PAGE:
Baltimore Orioles: Top 20 Prospects

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20. Henry Urrutia, OF
Date of Birth: 2/13/87
Height/Weight: 6’5″/200 lbs
Bats/Throws: L/R
Acquired: Signed by the Orioles as an international free agent in July 2012

The number-20 slot in the prospect rankings is an interesting one. There are plenty of ways an evaluator of talent can look at the spot, generally reserved for a low-level prospect or a fringe Triple-A player. I choose to use the lower slots in my top-20 rankings for players who have a greater likelihood of impacting the big-league club in a given year. Almost 29, Urrutia hardly qualifies as a prospect in the eyes of most, but the Orioles have never really given him a shot at sticking in the big leagues.

In Cuba, Urrutia was one of the purest hitters in the league. He batted .397/.461/.597 in his final year with Las Tunas of the Cuban National Series. That was all the way back in 2009. It took until 2013 until the Orioles were actually able to get Urrutia into a professional, American game. He endured an arduous journey following his defection, and lost a great deal of strength in the process. Urrutia arrived with the Orioles as a skinny singles hitter. It’s now been almost three years since he debuted with the Orioles, but Urrutia has still played only 34 big-league games, batting .272/.287/.337. He hit his first home run last season, a walk-off shot against the New York Mets. It was one of the better moments in a disappointing second half for the Orioles.

This season, Urrutia could finally see his chance to stick with the Orioles for a full season. The right field situation is still murky, but there should be openings on the field and the bench for a quality left-handed, outfield bat. Urrutia exhibited a more refined approach at the plate with the Triple-A Tides last year, and could finally be fully adjusted to life in America. He will never be a huge power threat, but should deliver professional at-bats when called upon. His defense is not elite, but not horrific. If there is one player in the farm system deserving of a fair shot at the 25-man roster, it is Urrutia.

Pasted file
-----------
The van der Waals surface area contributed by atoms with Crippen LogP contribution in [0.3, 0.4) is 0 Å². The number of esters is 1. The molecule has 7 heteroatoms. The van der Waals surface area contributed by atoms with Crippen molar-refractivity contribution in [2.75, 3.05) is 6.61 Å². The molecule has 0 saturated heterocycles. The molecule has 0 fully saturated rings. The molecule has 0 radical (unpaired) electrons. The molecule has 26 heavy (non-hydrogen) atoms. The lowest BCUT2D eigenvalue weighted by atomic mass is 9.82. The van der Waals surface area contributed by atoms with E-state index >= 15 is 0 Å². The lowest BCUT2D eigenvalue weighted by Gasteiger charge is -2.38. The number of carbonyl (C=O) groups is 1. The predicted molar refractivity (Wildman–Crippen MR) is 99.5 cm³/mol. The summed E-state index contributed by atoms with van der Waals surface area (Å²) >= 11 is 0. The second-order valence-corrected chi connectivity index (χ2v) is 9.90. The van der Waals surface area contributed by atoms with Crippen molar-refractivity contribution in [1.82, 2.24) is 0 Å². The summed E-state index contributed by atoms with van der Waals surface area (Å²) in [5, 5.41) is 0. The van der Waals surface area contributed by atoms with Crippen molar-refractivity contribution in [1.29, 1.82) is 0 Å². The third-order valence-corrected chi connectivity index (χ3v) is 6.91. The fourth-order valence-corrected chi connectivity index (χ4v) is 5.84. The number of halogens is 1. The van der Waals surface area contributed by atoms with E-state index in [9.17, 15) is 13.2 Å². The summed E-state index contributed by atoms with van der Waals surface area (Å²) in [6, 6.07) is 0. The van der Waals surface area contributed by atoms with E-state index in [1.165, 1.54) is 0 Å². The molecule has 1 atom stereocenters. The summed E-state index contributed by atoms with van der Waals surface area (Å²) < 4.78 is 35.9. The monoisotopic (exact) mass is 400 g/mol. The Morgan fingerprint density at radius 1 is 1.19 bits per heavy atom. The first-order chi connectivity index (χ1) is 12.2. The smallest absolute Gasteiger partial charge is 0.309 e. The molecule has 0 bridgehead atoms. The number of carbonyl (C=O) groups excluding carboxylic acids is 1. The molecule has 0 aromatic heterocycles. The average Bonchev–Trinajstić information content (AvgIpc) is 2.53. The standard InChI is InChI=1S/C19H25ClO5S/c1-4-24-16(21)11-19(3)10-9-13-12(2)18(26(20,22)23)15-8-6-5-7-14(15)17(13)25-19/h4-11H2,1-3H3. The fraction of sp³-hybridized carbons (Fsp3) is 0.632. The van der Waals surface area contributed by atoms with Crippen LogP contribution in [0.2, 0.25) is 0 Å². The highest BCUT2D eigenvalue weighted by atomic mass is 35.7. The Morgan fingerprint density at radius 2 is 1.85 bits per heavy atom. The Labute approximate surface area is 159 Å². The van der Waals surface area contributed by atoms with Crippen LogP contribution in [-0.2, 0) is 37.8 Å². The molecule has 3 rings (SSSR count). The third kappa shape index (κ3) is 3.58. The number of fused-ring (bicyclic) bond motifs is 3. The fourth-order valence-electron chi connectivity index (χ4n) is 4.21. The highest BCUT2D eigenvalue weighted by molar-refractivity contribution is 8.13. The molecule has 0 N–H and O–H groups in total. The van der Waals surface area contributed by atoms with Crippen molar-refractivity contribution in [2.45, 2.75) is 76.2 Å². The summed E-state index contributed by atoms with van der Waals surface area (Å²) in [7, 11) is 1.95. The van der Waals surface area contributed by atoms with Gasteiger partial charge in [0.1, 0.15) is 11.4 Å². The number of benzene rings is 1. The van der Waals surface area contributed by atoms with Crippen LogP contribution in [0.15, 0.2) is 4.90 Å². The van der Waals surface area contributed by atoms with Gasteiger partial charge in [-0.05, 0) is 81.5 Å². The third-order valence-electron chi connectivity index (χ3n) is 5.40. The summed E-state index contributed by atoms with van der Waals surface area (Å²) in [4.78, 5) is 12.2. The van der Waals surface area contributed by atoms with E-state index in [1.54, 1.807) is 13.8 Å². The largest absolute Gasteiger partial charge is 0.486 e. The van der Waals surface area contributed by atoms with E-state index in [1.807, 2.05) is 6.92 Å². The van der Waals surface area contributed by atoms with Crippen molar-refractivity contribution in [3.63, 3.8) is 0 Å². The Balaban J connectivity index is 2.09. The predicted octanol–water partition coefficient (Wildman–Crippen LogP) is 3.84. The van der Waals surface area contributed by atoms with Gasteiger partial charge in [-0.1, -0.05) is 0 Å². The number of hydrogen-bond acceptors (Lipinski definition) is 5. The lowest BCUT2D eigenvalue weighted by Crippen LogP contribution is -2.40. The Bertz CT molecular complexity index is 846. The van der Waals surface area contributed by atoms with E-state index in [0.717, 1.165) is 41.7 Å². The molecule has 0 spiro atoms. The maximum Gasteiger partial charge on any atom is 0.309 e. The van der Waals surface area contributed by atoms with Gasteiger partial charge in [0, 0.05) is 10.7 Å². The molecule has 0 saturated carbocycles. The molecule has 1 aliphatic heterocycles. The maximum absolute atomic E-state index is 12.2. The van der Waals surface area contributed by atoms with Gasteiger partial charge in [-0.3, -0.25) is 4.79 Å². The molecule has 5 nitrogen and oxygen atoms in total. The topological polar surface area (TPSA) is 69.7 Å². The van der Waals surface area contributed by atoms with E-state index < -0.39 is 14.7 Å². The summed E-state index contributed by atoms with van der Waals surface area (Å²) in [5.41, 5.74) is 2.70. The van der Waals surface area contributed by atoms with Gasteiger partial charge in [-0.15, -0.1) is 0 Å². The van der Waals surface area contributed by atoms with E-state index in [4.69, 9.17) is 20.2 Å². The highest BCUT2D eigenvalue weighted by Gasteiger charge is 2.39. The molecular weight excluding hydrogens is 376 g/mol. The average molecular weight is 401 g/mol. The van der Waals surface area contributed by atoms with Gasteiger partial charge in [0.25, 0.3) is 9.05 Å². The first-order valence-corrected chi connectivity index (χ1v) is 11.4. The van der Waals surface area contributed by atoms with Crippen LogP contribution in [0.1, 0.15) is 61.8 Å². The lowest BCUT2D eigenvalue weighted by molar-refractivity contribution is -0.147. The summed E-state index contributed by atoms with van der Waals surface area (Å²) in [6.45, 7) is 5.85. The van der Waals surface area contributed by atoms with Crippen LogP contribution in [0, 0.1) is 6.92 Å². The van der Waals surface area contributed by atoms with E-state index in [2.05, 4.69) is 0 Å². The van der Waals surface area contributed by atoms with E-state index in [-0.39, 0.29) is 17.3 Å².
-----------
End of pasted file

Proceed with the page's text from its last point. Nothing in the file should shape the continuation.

19. C.J. Riefenhauser, RP
Date of Birth: 1/30/90
Height/Weight: 6’0″/195 lbs
Bats/Throws: L/L
Acquired: Acquired by the Orioles in December 2015 from the Seattle Mariners with Mark Trumbo for Steve Clevenger

Riefenhauser was traded twice following the conclusion of the 2015 season. First, he was traded by the Tampa Bay Rays to the Mariners in the Logan Morrison/Nate Karns swap. The Tampa Bay-Seattle trade was completed on November 5, 2015. Less than a month later, the left-handed specialist was on his way to a new team, this time being moved from the Mariners to the Orioles for Steve Clevenger. He has since been designated for assignment to make room for Odrisamer Despaigne. The Orioles are still waiting to see if another team has claimed Riefenhauser.

Riefenhauser was a 20th round pick out of Chipola College in 2010, and has had a solid minor-league career to date. The 2016 season could be a make-or-break year for the 26-year-old. In six seasons in the minors, Riefenhauser has a 2.77 ERA across 448.0 innings. He posted a 1.30 ERA between Double-A and Triple-A in 2013 and 2014. Riefenhauser has limited walks and home runs for the most part in his career to date. He made his big-league debut for the Rays on April 19, 2014, and made 17 appearances for them last season. Riefenhauser got off to a slow start at the big-league level last year, but finished strong with a 2.16 ERA in September and October. The lefty has a low-90s fastball that is not overpowering and a solid curveball and changeup. He has typically commanded the strike zone in the minor leagues, but has been slightly more inconsistent at the big-league level.